Here’s a nice example of guided meditation before public speaking:

2. Focus on your goal

One thing people with a fear of public speaking have in common is focusing too much on themselves and the possibility of failure.

Do I look funny? What if I can’t remember what to say? Do I look stupid? Will people listen to me? Does anyone care about what I’m talking about?’

Instead of thinking this way, shift your attention to your one true purpose – contributing something of value to your audience.

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Decide on the progress you’d like your audience to make after your presentation. Notice their movements and expressions to adapt your speech to ensure that they are having a good time to leave the room as better people.

If your own focus isn’t beneficial and what it should be when you’re speaking, then shift it to what does. This is also key to establishing trust during your presentation as the audience can clearly see that you have their interests at heart.[1]

3. Convert negativity to positivity

There are two sides constantly battling inside of us – one is filled with strength and courage while the other is doubt and insecurities. Which one will you feed?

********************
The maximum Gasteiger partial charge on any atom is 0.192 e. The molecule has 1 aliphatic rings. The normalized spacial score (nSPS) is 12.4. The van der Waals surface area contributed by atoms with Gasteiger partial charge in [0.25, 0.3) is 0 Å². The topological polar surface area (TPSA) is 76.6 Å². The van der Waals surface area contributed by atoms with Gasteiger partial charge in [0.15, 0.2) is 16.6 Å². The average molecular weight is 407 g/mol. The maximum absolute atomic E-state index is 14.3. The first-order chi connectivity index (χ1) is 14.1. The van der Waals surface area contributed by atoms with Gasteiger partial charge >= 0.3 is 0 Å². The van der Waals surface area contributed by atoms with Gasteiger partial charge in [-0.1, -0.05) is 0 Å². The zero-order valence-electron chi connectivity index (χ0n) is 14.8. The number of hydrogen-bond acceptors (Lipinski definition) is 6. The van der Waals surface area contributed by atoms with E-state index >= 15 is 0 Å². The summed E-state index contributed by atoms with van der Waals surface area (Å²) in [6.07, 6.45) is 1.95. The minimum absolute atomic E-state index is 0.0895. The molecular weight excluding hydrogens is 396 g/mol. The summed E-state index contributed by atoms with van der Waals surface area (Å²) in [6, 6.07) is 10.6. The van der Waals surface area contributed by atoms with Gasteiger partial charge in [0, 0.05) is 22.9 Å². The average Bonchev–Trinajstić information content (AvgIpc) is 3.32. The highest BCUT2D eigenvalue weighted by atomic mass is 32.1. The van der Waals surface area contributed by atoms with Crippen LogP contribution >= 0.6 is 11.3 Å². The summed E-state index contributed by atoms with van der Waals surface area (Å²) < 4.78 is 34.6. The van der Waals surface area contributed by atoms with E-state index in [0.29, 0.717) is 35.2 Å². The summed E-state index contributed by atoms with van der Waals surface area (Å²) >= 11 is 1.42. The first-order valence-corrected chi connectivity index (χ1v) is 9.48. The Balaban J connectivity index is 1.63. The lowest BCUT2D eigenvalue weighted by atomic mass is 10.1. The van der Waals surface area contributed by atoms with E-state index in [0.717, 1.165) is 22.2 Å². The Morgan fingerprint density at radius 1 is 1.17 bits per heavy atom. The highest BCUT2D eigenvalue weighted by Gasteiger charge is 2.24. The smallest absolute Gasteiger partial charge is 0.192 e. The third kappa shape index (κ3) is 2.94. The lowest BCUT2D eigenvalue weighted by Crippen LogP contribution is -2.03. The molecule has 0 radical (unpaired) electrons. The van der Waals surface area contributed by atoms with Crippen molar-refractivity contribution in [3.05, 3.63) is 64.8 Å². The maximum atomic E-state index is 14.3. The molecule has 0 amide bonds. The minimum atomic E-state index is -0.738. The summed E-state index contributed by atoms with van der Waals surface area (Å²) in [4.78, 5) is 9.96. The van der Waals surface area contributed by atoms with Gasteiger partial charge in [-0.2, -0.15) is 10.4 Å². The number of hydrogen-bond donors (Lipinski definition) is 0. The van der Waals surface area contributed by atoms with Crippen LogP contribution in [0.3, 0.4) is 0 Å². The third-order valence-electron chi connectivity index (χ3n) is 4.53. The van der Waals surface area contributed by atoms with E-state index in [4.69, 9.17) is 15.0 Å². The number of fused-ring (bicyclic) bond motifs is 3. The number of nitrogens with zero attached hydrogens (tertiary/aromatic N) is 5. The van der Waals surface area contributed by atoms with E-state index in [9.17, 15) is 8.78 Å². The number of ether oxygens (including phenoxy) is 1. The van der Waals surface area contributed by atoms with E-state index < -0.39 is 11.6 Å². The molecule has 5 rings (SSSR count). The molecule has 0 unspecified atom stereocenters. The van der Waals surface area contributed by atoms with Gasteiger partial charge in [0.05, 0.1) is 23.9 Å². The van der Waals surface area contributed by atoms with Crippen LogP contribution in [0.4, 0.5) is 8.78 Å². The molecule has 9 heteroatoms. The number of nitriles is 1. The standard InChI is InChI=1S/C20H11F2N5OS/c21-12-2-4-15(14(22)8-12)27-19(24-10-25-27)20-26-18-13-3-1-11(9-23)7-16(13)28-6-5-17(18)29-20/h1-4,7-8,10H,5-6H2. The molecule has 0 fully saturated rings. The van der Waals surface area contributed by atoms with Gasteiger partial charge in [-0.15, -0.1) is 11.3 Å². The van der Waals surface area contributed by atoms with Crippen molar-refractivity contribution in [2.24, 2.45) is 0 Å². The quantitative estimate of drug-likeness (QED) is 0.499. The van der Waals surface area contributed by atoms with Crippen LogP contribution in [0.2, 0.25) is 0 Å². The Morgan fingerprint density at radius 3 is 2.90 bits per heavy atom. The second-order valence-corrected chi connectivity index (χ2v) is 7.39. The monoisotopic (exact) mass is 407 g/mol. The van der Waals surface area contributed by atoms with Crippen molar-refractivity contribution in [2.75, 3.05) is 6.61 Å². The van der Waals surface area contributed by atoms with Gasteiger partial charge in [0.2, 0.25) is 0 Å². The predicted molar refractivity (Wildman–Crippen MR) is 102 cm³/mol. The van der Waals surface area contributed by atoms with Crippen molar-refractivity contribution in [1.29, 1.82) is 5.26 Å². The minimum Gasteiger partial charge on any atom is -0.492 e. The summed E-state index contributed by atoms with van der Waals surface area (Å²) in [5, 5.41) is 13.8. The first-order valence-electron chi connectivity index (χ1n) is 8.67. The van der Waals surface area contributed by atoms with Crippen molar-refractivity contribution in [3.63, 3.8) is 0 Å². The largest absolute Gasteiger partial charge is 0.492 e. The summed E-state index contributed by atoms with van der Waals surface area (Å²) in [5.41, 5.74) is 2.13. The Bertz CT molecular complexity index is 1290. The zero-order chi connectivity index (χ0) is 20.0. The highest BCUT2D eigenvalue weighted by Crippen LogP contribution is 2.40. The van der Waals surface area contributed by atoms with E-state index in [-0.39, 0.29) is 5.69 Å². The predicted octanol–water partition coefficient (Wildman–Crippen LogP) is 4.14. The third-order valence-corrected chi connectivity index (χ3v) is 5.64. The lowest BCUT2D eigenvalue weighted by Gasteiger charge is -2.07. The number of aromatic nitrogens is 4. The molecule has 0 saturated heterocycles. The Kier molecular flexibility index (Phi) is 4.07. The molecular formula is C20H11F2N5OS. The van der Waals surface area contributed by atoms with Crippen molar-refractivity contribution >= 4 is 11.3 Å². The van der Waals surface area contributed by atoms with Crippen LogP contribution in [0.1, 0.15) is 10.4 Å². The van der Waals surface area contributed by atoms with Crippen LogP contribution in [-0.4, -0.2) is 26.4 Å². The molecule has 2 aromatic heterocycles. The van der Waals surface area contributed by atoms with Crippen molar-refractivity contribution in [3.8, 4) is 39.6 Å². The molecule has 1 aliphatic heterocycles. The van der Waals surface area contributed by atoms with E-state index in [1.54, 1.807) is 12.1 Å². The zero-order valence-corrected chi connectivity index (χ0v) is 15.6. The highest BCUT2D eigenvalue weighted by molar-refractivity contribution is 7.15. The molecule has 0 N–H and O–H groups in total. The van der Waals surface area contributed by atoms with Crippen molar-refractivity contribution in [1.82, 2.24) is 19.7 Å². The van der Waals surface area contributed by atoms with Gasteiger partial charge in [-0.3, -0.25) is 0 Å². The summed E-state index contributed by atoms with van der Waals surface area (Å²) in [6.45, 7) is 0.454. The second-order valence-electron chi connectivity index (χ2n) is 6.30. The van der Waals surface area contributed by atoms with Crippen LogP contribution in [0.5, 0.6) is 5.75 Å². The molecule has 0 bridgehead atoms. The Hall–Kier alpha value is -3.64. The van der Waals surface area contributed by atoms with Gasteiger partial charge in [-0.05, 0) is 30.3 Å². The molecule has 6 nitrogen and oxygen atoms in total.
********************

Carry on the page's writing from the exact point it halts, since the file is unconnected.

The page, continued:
‘What if I mess up this speech? What if I’m not funny enough? What if I forget what to say?’

It’s no wonder why many of us are uncomfortable giving a presentation. All we do is bring ourselves down before we got a chance to prove ourselves. This is also known as a self-fulfilling prophecy – a belief that comes true because we are acting as if it already is. If you think you’re incompetent, then it will eventually become true.

Motivational coaches tout that positive mantras and affirmations tend to boost your confidents for the moments that matter most. Say to yourself: “I’ll ace this speech and I can do it!”

Take advantage of your adrenaline rush to encourage positive outcome rather than thinking of the negative ‘what ifs’.

Here’s a video of Psychologist Kelly McGonigal who encourages her audience to turn stress into something positive as well as provide methods on how to cope with it:

4. Understand your content

Knowing your content at your fingertips helps reduce your anxiety because there is one less thing to worry about. One way to get there is to practice numerous times before your actual speech.